“Where’s Hardin tonight?” Nate asks from the passenger seat, and I panic momentarily.
“Gone. Out of town with his father,” I lie.
“Aren’t you two leaving Monday for Seattle?”
“Yeah, that’s the plan.” I feel my palms beginning to sweat. I hate lying and I’m terrible at it.
Nate turns around and offers me a sweet smile. “Well, good luck to both of you. Wish I could’ve seen him before he left.”
The burn increases. “Thanks, Nate. I’ll let him know you said that.”
When we pull up to the frat house, I immediately regret my decision to come. I knew this was a bad idea, but I wasn’t thinking clearly and felt I needed a distraction. This isn’t a distraction, however. This is one big reminder of everything I’ve been through and everything I’ve subsequently lost.
It’s almost humorous, the way I regret coming here every single time but somehow always end up at this damn frat house.
“Showtime,” Steph says and hooks her arm through mine with a wild smile.
For a second her eyes brighten, and I can’t help but feel as if there’s something else behind her choice of words.
When I knock on the door to my father’s office, I feel nauseous. I can’t believe it’s come to this, to me seeking him out for advice. I just need someone to listen to me, someone who knows how I feel, or close to it.
His voice sounds from inside the room. “Come in, dear.” I hesitate before entering, knowing this is going to be uncomfortable but necessary. I sit down in the chair in front of his large desk, watching his expression change from expectant to surprised.
A little laugh escapes his mouth. “Sorry, I thought you were Karen.” But then, seeing my mood, he stops, watching me carefully.
I nod, then look away. “I don’t know why I’m here, but I don’t know where else to go.” I lay my head in my hands, and my father takes a seat on the edge of his mahogany desk.
“I’m glad you came to me,” he says quietly, gauging my reaction.
“I wouldn’t exactly say I came to you,” I remind him. I did in fact come to him, but I don’t want him thinking this is some big revelation or some shit, even though it sort of maybe is. I watch as he gulps and nods slowly, his eyes moving everywhere in the room except to me.
“You don’t have to be nervous; I’m not going to throw a fit or break anything. I don’t have the energy.” I stare at the rows of plaques on the wall behind him.
When he doesn’t respond, I let out a sigh.
Of course that seems to prompt him, that sign of my defeat, and he says, “Do you want to tell me what happened?”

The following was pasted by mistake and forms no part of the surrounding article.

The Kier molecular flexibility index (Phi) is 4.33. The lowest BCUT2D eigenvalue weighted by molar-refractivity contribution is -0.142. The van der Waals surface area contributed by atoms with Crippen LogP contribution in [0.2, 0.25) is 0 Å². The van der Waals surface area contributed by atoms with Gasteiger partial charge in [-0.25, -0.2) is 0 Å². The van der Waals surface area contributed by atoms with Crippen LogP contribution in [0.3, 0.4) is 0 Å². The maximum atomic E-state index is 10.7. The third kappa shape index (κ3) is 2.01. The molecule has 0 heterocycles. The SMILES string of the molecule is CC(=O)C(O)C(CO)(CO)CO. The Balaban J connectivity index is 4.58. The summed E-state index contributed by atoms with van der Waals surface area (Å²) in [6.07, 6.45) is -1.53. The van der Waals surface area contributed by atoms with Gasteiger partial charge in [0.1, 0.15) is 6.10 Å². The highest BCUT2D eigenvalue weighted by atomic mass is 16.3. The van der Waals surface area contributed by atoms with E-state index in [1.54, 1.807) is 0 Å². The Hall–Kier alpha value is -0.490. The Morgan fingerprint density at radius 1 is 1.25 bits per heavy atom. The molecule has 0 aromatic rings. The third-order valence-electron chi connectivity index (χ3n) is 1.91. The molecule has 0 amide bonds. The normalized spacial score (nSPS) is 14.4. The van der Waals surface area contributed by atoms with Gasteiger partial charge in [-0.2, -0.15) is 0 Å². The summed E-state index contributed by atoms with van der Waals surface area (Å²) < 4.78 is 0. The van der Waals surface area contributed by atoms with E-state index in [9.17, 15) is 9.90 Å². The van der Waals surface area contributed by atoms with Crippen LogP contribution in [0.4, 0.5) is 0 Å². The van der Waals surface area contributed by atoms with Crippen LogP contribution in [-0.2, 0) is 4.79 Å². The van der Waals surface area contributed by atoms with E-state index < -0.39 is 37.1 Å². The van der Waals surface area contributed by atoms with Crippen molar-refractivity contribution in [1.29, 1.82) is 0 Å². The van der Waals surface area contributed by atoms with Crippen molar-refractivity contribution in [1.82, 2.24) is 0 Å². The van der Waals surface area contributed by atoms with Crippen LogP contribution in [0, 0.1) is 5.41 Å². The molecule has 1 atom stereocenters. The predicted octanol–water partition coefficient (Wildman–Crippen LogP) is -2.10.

“No. I don’t,” I say and look at the books along his wall.
“Okay . . .”
I sigh, feeling the inevitability of this moment. “I don’t want to, but I’m going to, I guess.”
My father looks puzzled for a moment, and his brown eyes widen, taking me in, watching me carefully, waiting for the catch, I’m sure.
“Believe me,” I say. “If I had anyone else to go to, I wouldn’t be here, but Landon is a biased asshole and always takes her side.” I know this isn’t even half true, but I don’t want Landon’s advice right now. More than that, I don’t want to admit to him what a dick I’ve been and the shit I’ve said to Tessa over the last few days. His opinion doesn’t really matter to me, but for some reason it matters more than anyone else’s, save Tessa’s, of course.
My father gives me a pained smile. “I know that, son.”
I don’t know where to start, and honestly, I’m still not sure what brought me here. I had every intention of going to a bar to have a drink, but somehow I ended up pulling into my father’s . . . no, my dad’s driveway. The way Tessa only says “mother” and “father” instead of “mom” or “dad” used to drive me insane; but now it’s crept into my speech, too. He’s lucky I’m even referring to him as “father” or “dad” instead of “Ken” or “asshole”—as I’ve done for most of my life.
“Well, as you’ve probably guessed, Tessa finally left me,” I admit, and look up at him. He does his best to keep a neutral expression while he waits for me to continue, but all I add is “And I didn’t stop her.”
“You’re sure she won’t be back?” he asks.
“Yes, I’m sure. She gave me multiple opportunities to stop her, and she hasn’t tried to call or text in”—I glance at the clock on the wall—“almost twenty-eight hours, and I don’t have the slightest clue where she is.”
I was expecting her car to be in the driveway when I arrived at Ken and Karen’s. I’m sure it’s one of the reasons I headed over here to begin with. Where else could she even be? I hope she didn’t drive all the way to her mum’s house.
“You’ve done this before, though,” my father begins. “The two of you always seem to find a way—”
“Are you listening to me? I said she isn’t coming back,” I huff, interrupting him.
“I’m listening. I’m just curious as to what makes this time different from the others.”
When I glare at him, he’s staring impassively at me, and I resist the urge to get up and leave his overdecorated office. “It just is. I don’t know how I know that—and you probably think I’m a dumb-ass for even coming here—but I’m tired, Dad. I’m so fucking tired of being this way, and I don’t know what to do about it.”